UAC? Viruses? Huh?
*sigh* UAC has nothing to do with preventing viruses. It's not designed to stop them working. As a "security researcher" you'd think Chester Wisniewski would know this. Perhaps he needs a lesson in basic research.
14 posts • joined 21 Apr 2008
Win 95/98 had 32-bit preemptive multitasking. What they didn't have (and neither did the Amiga for that) was any kind of seperation between user and kernel mode. Thus badly written applications could quite happily trash kernel memory and bring the whole system to a screaming halt. That came to Windows in the NT line, which is why the migration from the 9x line to XP was hailed a such a breakthrough in stability.
Microsoft installed the plugins because *you* have decided to have the .NET Framework installed and some of the .NET Framework functionality was broken unless you had IE as your default browser. Since *you* didn't want IE as your default browser, Microsoft provided an alternative mechanism which fixes the broken behaviour: i.e. it included some Firefox plugins as part of .NET.
Excellent news. That's way more important than, for example, fixing the fact that the autoupdate mechanism is completely borked if you happen to be one of those people who think running a web browser with full administrator rights is a bit retarded. Way to prioritise feature development!
The problem is not so much that desktops are seen as unimportant, but rather that any part of IT is seen as unimportant until something goes wrong. The reason it always seems so apparent with desktops is because it requires a fairly large shift in PC technology (such as the introduction of USB, which is what really killed NT4 in the corporate desktop space) before a good IT department can't simply find a workaround solution. The fact that time and hence money are often being wasted developing such workarounds is often missed (even by IT staff in a surprising number of cases). This is furthermore often compounded by "IT-savvy" bosses, who see how "easy" it is to install a few apps on a single PC at home and figure that's all there is to managing an enterprise desktop deployment.
Changing this attitude requires something of a culture shift, because the IT department need to be seen to be solving real problems and pre-emptive fixes often just look like change for changes sake, which rarely goes down well. And so a large part of the solution becomes something of a marketing exercise, effectively selling the IT department to management and providing clear guidance that cost management is a priority - the "Dragons Den" line of knowing your numbers is critical when dealing with business people, because then you're talking a language they understand.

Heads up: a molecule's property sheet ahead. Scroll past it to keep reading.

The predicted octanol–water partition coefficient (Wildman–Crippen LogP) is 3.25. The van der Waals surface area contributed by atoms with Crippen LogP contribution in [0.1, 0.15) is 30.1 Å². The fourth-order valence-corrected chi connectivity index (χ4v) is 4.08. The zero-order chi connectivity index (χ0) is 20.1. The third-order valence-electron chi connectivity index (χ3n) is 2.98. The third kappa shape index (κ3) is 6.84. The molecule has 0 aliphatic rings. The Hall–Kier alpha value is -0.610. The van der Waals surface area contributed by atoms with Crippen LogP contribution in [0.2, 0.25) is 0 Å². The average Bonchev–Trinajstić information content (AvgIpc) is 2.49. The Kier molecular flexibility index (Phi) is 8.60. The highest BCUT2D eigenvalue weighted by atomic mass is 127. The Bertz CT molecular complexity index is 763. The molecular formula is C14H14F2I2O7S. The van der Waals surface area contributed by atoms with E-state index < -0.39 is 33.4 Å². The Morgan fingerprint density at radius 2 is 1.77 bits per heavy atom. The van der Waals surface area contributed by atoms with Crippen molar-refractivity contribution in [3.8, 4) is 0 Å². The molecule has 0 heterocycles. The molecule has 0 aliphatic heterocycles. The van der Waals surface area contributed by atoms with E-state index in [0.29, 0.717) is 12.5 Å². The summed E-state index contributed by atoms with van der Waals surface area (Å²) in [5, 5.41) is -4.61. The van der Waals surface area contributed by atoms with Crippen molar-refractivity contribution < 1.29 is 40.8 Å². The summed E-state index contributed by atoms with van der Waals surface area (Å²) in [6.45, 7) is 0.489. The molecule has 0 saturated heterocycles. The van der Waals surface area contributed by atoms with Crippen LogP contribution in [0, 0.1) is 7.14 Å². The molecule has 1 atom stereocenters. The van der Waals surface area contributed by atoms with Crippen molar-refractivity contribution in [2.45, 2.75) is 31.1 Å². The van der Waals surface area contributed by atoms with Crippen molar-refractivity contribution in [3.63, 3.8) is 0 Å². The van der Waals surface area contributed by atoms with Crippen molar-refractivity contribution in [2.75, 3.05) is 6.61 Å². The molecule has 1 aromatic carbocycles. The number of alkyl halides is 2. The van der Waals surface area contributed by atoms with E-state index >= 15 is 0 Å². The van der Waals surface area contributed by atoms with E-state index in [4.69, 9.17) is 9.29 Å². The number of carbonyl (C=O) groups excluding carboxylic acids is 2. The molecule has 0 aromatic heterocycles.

Of course, all this starts with an IT department that is willing to embrace change, which is often not the case. It's often too easy to see that things "kinda work" and take the path of least resistance, to leave well alone until it finally breaks. Getting the IT department out of that mentality is often as hard, if not harder, than getting the business to see the benefits of IT improvements.
"Even if you don't want to bother with a log in password being able to make dramatic changes to windows by just clicking yes on UAC is a mistake as well. The OSX model of asking for a password for any big changes even if you don't use a password to log in is much better"
No, it really really isn't. Spoofing the Mac OS X dialog and stealing the user's password is trivial. There is no point spoofing the Vista UAC prompt, because it's just a yes/no choice. Getting someone to click on a fake "yes" button doesn't get you anywhere.
Microsoft originally proposed entirely removing IE, the EU and customers weren't really happy with that. Not being able to do upgrade installs and crippling the deployment for large businesses in the EU didn't really fly. Neither did it solve the somewhat niggling problem of how the average Joe was supposed to install any of these alternate browsers when they had no way of going to a website to download one.
The "browser selection" option instead restores IE as a component of Windows that ships in box and then offers users a choice of alternate browser when they first use their computer. This is done through a webpage (so that it can be periodically updated) and naturally that page gets displayed in IE, since IE is the only browser available at that point.
As to the continued Opera whining, it really takes the cake now. I genuinely don't think they'd accept any solution which doesn't guarantee their marketshare is artifically bumped up.
It's a button, not an icon. When you see a page and it doesn't look right you click it, it clearly changes to a pressed state and a whopping big bubble comes up to tell you that the page is being viewed in compatibility mode. And you seriously think this is worth complaining about? It's not even guaranteed to be in the final release, as it's predominantly to get around the fact developers can't have both IE7 and IE8 beta 2 installed on the same machine.
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